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Re: Bank of Ireland 1929–continuing

Posted: 23 Mar 2019 17:37
by DOC
In 1984 Bank of Ireland issued £20 notes with a slightly modified design dropping the text referring to the Bicentenary. Standard issue and replacement notes are known for this type, examples attached.

Re: Bank of Ireland 1929–continuing

Posted: 05 May 2019 10:19
by DOC
The £100 note issued in 1983 is the highest denomination for the O’Neill Sterling Issue notes (scan attached). Specimens are known but no replacement notes have been observed.

Re: Bank of Ireland 1929–continuing

Posted: 18 May 2019 10:42
by DOC
In 1985, the last dateless type of the Second Northern Ireland Issue was released, with the signature of D.J. Harrison. The £1 denomination was discontinued but the following denominations were issued: £5, £10, £20 & £100. Standard issue and replacement notes are available to collectors. Examples of the standard issue and replacement £5 notes are attached.

Re: Bank of Ireland 1929–continuing

Posted: 08 Jun 2019 14:56
by DOC
Here are examples of the standard issue and replacement £10 notes with the Harrison signature issued in the mid to late 1980's.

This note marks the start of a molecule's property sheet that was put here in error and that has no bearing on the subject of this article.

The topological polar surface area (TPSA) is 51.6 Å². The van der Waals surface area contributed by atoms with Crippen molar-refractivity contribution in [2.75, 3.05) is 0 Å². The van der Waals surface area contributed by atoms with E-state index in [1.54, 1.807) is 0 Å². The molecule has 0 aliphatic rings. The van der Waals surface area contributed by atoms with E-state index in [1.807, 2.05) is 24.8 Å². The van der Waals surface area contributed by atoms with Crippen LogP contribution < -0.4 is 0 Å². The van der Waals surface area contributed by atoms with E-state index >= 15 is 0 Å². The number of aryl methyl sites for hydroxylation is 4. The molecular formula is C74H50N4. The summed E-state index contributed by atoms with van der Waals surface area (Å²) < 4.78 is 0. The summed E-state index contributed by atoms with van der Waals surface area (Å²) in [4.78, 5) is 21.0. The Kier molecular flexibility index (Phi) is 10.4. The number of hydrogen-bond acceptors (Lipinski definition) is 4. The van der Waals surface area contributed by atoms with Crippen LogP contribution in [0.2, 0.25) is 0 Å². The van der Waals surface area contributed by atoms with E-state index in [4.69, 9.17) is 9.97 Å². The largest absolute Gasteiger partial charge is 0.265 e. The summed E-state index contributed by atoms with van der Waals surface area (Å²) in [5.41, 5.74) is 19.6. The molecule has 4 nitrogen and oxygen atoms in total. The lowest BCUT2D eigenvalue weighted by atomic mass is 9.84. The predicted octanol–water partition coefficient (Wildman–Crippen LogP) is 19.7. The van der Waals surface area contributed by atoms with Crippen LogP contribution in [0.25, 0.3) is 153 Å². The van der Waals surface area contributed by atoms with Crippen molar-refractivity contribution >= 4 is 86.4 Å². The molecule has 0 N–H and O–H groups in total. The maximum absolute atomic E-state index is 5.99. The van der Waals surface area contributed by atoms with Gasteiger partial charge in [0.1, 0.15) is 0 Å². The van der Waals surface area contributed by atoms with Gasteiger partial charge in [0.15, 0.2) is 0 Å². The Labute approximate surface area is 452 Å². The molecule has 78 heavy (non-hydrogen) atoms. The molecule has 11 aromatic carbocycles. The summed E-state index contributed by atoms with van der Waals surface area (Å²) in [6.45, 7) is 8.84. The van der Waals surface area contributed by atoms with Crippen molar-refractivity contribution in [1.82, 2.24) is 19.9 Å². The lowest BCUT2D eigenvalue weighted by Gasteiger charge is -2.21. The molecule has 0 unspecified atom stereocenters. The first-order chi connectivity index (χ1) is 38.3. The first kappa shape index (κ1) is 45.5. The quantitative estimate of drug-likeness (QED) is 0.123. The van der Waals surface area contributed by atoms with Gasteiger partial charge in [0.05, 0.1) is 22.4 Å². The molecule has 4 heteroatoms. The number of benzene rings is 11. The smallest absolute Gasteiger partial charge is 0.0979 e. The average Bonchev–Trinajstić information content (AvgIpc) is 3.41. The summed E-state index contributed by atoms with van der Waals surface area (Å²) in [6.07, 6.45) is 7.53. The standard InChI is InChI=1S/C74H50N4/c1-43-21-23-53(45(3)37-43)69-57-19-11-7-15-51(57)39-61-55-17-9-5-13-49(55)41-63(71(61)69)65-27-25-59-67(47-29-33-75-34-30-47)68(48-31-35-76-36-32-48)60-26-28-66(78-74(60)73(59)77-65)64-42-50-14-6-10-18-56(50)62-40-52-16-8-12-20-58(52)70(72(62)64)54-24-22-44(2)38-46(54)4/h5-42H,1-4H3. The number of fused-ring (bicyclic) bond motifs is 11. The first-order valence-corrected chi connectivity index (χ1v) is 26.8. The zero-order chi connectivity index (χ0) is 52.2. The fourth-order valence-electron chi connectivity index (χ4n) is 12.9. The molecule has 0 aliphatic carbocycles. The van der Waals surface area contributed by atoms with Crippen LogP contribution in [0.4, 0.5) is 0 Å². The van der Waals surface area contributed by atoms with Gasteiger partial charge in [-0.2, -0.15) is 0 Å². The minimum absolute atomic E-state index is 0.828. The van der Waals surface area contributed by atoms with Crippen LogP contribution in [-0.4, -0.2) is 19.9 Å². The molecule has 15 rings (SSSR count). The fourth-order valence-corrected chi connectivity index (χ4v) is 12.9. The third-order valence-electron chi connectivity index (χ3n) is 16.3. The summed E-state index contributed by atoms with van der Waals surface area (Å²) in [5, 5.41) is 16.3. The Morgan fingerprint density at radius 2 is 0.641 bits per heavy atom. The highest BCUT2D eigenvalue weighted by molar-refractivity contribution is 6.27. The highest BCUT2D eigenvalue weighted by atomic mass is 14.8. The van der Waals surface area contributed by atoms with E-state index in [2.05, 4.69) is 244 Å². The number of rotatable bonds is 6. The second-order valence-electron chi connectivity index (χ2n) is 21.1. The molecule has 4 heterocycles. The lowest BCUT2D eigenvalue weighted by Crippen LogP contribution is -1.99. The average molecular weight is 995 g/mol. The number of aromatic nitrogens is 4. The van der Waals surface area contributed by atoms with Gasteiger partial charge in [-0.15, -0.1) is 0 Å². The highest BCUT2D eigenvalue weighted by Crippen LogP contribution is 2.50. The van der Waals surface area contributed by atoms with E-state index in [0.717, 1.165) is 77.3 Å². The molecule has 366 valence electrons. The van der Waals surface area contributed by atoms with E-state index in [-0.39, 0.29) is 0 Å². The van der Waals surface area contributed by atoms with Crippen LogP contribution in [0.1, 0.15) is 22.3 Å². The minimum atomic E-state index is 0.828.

Re: Bank of Ireland 1929–continuing

Posted: 30 Jun 2019 10:54
by DOC
Here are examples of the standard issue and replacement £20 notes with the Harrison signature issued in the mid to late 1980's.

Re: Bank of Ireland 1929–continuing

Posted: 21 Jul 2019 10:14
by DOC
Here is a £100 note bearing the Harrison signature first issued in 1985. No replacement notes have been observed to date for the £100 notes. This completes the notes of the Second Northern Ireland Series. A noteworthy feature of this Series is the absence of dates.

Re: Bank of Ireland 1929–continuing

Posted: 22 Jul 2019 00:46
by Mac
I doubt they used replacement notes on the £100 -they would likely have been spotted by now, surely?- if there was the normal number of errors (0.5% or less) they may have preferred to replace errors by hand using the same number as the error notes, or printing extra notes at the end of the print run to make up the numbers.
The error rate for the £20 notes looks to be around 0.012%, if it were similar for the £100 notes that would lead to around 1000 replacement £100 notes, perhaps enough to be spotted by collectors, and not enough to warrant a special printing operation.

Re: Bank of Ireland 1929–continuing

Posted: 22 Jul 2019 21:51
by DOC
Yes, I think we should have spotted a £100 replacement for this Series if they were printed. It is unlikely that one will turn up. However, the Bank of Ireland did start using a marked replacement system for the £100 notes of the next series. This is probably related to an increase in issue rates.